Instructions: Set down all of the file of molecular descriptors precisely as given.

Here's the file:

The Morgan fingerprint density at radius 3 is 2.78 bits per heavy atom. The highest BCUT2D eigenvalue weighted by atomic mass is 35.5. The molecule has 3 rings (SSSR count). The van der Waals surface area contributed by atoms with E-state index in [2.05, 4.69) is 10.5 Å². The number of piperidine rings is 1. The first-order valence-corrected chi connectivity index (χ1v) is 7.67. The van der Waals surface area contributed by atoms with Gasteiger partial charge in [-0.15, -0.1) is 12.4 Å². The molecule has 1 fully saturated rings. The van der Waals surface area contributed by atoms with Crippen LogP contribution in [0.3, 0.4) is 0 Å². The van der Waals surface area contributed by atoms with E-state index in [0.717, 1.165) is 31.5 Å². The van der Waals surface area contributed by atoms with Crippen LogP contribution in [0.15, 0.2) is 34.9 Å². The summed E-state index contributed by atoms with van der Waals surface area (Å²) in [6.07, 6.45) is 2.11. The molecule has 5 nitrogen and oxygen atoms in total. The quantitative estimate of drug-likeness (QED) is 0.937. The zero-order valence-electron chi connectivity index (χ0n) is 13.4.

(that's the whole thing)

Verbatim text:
The Morgan fingerprint density at radius 3 is 2.78 bits per heavy atom. The highest BCUT2D eigenvalue weighted by atomic mass is 35.5. The molecule has 3 rings (SSSR count). The van der Waals surface area contributed by atoms with E-state index in [2.05, 4.69) is 10.5 Å². The number of piperidine rings is 1. The first-order valence-corrected chi connectivity index (χ1v) is 7.67. The van der Waals surface area contributed by atoms with Gasteiger partial charge in [-0.15, -0.1) is 12.4 Å². The molecule has 1 fully saturated rings. The van der Waals surface area contributed by atoms with Crippen LogP contribution in [0.3, 0.4) is 0 Å². The van der Waals surface area contributed by atoms with E-state index in [0.717, 1.165) is 31.5 Å². The van der Waals surface area contributed by atoms with Crippen LogP contribution in [0.15, 0.2) is 34.9 Å². The summed E-state index contributed by atoms with van der Waals surface area (Å²) in [6.07, 6.45) is 2.11. The molecule has 5 nitrogen and oxygen atoms in total. The quantitative estimate of drug-likeness (QED) is 0.937. The zero-order valence-electron chi connectivity index (χ0n) is 13.4.